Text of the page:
Big Brothers Big Sisters of NW Ohio respond to Chauvin trial, encourage more exposure to youth

The organization provides programs for youth to connect with law enforcement, eliminating implicit bias
Published: Apr. 23, 2021 at 6:37 AM EDT
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TOLEDO, Ohio (WTVG) - The team at Big Brothers Big Sisters of Northwest Ohio say the outcome of the Derek Chauvin trial in Minneapolis gave them hope for accountability and an example to share with their youth, that when someone does something wrong, they will be removed from the system and no longer a threat.

They are working hard to provide programs to connect youth with law enforcement and beyond to eliminate the implicit bias and establish reform that they say starts with exposure.

Dr. Marvin Whitfield, President & CEO of Big Brothers Big Sisters of Northwest Ohio, said there are two problems within the system – racism and implicit bias. Racism, he believes, is easier to identify and remove. However, implicit bias is dangerous because it’s unconscious and doesn’t expose itself until being put in stressful situations, which results in negative consequences on how youth view the police as well.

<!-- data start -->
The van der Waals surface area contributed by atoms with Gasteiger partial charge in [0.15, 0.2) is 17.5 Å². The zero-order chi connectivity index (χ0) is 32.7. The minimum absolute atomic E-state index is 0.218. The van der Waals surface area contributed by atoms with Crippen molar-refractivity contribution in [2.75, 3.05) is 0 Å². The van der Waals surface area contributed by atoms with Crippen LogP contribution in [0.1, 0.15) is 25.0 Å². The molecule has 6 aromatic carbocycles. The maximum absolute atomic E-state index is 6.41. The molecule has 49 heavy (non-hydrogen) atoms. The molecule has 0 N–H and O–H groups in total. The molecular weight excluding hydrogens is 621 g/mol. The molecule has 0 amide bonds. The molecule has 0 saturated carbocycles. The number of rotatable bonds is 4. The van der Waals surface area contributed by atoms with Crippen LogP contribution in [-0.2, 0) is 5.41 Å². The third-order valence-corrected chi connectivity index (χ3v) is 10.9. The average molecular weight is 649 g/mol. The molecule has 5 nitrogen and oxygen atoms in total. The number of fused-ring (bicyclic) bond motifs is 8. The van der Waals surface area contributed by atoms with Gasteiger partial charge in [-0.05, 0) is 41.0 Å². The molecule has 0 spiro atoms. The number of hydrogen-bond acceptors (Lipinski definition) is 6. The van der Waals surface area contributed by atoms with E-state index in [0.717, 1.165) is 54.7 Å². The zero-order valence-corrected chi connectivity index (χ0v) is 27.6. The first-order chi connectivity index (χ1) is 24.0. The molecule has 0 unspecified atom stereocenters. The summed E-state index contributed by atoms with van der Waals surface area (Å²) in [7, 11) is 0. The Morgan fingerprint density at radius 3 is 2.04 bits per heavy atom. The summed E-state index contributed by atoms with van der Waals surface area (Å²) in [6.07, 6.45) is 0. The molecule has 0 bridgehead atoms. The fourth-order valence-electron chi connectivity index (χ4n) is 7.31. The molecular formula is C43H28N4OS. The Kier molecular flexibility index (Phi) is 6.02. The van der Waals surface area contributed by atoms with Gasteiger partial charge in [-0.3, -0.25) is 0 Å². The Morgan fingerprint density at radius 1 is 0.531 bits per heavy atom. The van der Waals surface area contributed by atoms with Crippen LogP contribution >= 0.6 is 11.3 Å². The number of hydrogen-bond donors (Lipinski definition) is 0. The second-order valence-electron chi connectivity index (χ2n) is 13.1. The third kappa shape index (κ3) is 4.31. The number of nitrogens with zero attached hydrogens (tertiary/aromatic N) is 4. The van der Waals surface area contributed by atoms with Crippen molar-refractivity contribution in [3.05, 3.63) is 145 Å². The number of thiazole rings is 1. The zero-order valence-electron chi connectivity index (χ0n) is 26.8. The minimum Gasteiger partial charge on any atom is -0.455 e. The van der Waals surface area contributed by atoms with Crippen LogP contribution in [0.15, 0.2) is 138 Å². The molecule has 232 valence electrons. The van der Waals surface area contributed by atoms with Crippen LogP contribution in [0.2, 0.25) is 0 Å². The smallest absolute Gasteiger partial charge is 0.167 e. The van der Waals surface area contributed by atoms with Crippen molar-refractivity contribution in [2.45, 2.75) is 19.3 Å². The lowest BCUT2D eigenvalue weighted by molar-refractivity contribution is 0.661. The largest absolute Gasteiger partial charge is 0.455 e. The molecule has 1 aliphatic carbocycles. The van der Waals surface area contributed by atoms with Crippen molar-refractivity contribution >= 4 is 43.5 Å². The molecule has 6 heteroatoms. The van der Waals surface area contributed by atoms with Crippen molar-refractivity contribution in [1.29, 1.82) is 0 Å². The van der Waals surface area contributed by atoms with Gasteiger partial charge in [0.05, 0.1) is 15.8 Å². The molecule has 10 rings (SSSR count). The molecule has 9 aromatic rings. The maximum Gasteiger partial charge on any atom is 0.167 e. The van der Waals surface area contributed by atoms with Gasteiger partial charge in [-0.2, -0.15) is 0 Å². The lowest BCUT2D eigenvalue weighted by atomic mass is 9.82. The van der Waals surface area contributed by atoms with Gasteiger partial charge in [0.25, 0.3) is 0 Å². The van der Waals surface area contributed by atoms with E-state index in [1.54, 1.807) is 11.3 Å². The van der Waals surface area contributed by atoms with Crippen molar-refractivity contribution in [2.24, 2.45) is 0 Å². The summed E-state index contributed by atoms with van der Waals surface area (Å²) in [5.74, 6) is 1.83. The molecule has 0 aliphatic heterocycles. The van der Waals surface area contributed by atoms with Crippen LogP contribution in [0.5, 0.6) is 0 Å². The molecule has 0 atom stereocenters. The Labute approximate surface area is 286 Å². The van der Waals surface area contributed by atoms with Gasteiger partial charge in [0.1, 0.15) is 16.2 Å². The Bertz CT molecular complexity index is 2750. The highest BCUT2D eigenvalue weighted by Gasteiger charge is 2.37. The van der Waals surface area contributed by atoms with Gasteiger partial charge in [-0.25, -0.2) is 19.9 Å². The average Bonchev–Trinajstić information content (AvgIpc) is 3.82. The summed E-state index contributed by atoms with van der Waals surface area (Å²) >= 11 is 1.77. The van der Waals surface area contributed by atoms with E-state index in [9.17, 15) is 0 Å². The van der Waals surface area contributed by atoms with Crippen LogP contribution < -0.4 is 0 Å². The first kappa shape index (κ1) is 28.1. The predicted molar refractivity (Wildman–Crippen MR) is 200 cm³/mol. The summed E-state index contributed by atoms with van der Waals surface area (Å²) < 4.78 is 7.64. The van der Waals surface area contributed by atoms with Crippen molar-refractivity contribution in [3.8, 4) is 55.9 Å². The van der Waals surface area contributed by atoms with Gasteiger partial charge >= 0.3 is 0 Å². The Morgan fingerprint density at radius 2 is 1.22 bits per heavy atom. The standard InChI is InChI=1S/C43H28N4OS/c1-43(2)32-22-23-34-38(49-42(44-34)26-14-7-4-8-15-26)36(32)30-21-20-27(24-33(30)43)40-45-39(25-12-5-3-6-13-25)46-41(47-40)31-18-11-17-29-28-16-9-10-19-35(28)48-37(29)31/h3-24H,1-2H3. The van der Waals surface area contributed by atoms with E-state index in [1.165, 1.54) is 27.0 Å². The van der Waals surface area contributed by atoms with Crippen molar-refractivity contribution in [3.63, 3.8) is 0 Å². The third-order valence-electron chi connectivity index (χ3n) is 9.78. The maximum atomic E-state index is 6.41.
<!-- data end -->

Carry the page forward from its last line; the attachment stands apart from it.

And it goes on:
“When youth see this, they’re developing implicit bias against police, which can have devastating consequences, such as failure to call when need to support. They may become defensive when they interact and become aggressive in their defensive posture, which officers may see as a threat,” Dr. Whitfield said.

The team says by exposing youth to law enforcement and other public professionals in their yearlong mentoring programs, “Bigs with Badges,” and “Bigs with Blues,” both groups have the chance to get to know each other to eliminate biases that form as young as 2 years old.

“And the goal is to, hopefully when the youth go back to their friends and family and someone says, ‘Oh, all officers are bad,’ they go, ‘No, my Big Brother and Big Sister is not, they help me,’” Dr. Whitfield said. “And same thing with officers, because I could only imagine being a white officer who’s never worked in an innercity or a prominent black community, and if it’s all negative, what do you expect?”

For more information on these programs, go to:

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